10 Family Friendly Hiking Trails in Colorado

This is a guest post from Robert Miller, an avid hiker who lives in Fort Collins, CO. He and his wife have hiked over 75 miles with his 20 month old daughter, and his blog, the Two Knobby Tires Guide to Colorado Hiking, Biking, and Camping is a great resource for families planning an outdoorsy trip to Colorado. I think you'll agree that his passion around hiking, biking and camping really shines through!

Family friendly hiking trails provide an excellent opportunity to get the whole family out of the house and away from the Internet, TV, and video games. There are a countless number of fun hiking trails along Colorado's northern Front Range, many of which are suitable for kids. The following are hikes I found to be fun and challenging for kids old enough to walk and/or for parents with a kid in a child carrier.

  1. Bear Lake, Nymph Lake, and Dream Lake are three beautiful lakes less than a mile from Bear Lake trailhead in Rocky Mountain National Park. The trails are wide and the elevation climbs are gradual. Further, Dream Lake has good trout fishing for families with diversified interests. The only drawback is sharing the trail with lots of other people. The trailhead is located inside Rocky Mountain National Park, which requires an entrance fee.
  2. Lily Lake and Lily Ridge Trails are conjoined trails that loop around Lily Lake. This is a destination for the whole family because it includes fishing, a perfectly flat trail, and an easy to moderate trail along a ridge. The trailhead is located 10 minutes outside Estes Park, CO and includes free parking.
  3. Wild Loop Trail is 2.5 mile loop inside Devil's Backbone Open Space that includes a keyhole with a view to the west of Longs Peak. The trail is primarily flat with a couple moderate climbs. Many of Larimer County's free guided hikes and nature presentations take place here. The trailhead is 10 minutes outside of Loveland, CO and includes free parking.
  4. Chautauqua Park has a myriad of interconnected trails with varying levels of length and elevation change. Similar to Bear Lake, this park's accessibility and beauty make it very popular and, thus, you will likely share the trail with many other hikers. Many of Boulder's free guided hikes and nature presentations take place here. The main trailhead is located 5 minutes west of Boulder, CO and includes free parking.
  5. Ramsay-Shockey Open Space has two trails near Pinewood Reservoir. One trail has an elevation climb of 300 feet and the other is flat and follows the western shoreline of Pinewood Reservoir. In addition, Pinewood Reservoir is a popular fishing destination. The trailhead is located 30 minutes southwest of Loveland, CO and requires a parking permit or day pass.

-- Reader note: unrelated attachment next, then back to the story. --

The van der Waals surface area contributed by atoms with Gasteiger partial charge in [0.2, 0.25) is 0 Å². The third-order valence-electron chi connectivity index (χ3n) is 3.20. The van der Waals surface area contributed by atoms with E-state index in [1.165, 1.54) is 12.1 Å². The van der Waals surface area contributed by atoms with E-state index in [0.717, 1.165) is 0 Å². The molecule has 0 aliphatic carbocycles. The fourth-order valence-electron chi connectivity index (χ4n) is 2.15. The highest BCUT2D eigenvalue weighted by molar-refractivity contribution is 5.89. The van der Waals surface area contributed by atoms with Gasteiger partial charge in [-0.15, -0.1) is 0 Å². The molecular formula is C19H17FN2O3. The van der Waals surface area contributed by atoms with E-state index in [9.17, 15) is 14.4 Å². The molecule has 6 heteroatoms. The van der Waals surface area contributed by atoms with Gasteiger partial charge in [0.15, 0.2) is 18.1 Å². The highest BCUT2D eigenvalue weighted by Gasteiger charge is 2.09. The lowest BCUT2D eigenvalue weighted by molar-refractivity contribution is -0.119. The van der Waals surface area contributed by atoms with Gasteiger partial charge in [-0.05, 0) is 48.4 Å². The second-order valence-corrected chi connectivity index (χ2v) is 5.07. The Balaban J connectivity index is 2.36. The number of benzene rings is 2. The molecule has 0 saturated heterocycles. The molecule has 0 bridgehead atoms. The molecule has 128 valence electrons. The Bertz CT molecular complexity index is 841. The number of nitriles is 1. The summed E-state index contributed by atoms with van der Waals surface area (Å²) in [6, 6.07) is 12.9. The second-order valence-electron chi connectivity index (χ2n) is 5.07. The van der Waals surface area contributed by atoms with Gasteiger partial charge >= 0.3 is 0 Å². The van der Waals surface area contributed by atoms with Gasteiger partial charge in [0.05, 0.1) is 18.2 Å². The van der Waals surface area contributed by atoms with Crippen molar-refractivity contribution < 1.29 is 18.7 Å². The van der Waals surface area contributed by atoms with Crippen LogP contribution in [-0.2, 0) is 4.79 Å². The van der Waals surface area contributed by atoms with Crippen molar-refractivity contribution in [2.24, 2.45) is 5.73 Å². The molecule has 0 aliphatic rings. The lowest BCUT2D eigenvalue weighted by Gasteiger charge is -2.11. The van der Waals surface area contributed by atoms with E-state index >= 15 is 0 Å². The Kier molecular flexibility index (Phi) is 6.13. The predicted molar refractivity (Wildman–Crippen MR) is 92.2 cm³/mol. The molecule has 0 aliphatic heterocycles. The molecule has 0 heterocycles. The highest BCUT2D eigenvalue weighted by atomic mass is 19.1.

6. Eagle's Nest Open Space trails are a hidden gem with their stunning scenery and limited park activity. There are five miles of trails with less than 200 feet in elevation change. The trailhead is thirty minutes northwest of Fort Collins and includes free parking.
  7. Lake Estes Trail is a 4 mile, flat, paved trail that loops around Lake Estes. In September and October, Lake Estes trail is a must-visit destination because elk are roaming around the lake. Parking is free and located just east of downtown Estes Park, CO.
  8. Gateway Natural Area has three trails positioned inside magnificent Poudre Canyon. One trail is a mile long, flat, and runs along the North Fork Cache La Poudre River. The proximity to the river makes it great for hiking/fishing hybrid families. The other two trails are steep but limited in distance at lengths of .25 miles and .75 miles. The trailhead is located 30 minutes northwest of Fort Collins, CO and requires a parking permit or day pass.
  9. Bobcat Ridge Natural Area has a four mile loop with less than 300 feet in elevation change. The trailhead is located 30 minutes southwest of Fort Collins, CO and includes free parking.
  10. Fossil Creek Open Space has three short and flat trails along the southern border of Fossil Creek Reservoir. Fossil Creek is an important bird sanctuary for several birds. It includes several information booths and, thus, is an ideal place for kids to learn about birds. Free guided bald eagle watches take place in November, December, and January. The trailhead is located 25 minutes southeast of Fort Collins, CO and includes free parking.
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Most of these trails have very little shade so it is important to bring hats, sun tan lotion, and lots of water. To help make these hikes fun and educational for your kids, you can download and print our free PDFs: Poison Ivy Field Guide and Hiking Checklist for Kids.

Robert Miller is an avid hiker who lives in Fort Collins, CO. He has a 20 month old daughter with which he and wife have hiked over 75 miles. He is co-founder of Two Knobby Tires, an online store for outdoor gear. In addition , he is a volunteer trail naturalist for Larimer County and a blog writer for Guide to Colorado Hiking, Biking, and Camping.

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Comments

  1. Stop Smoking

    http://foreversmokefree.com/
    December 10, 2008 at 12:49 a.m.

    That's a great list. Wasn't familiar with all of those trails.

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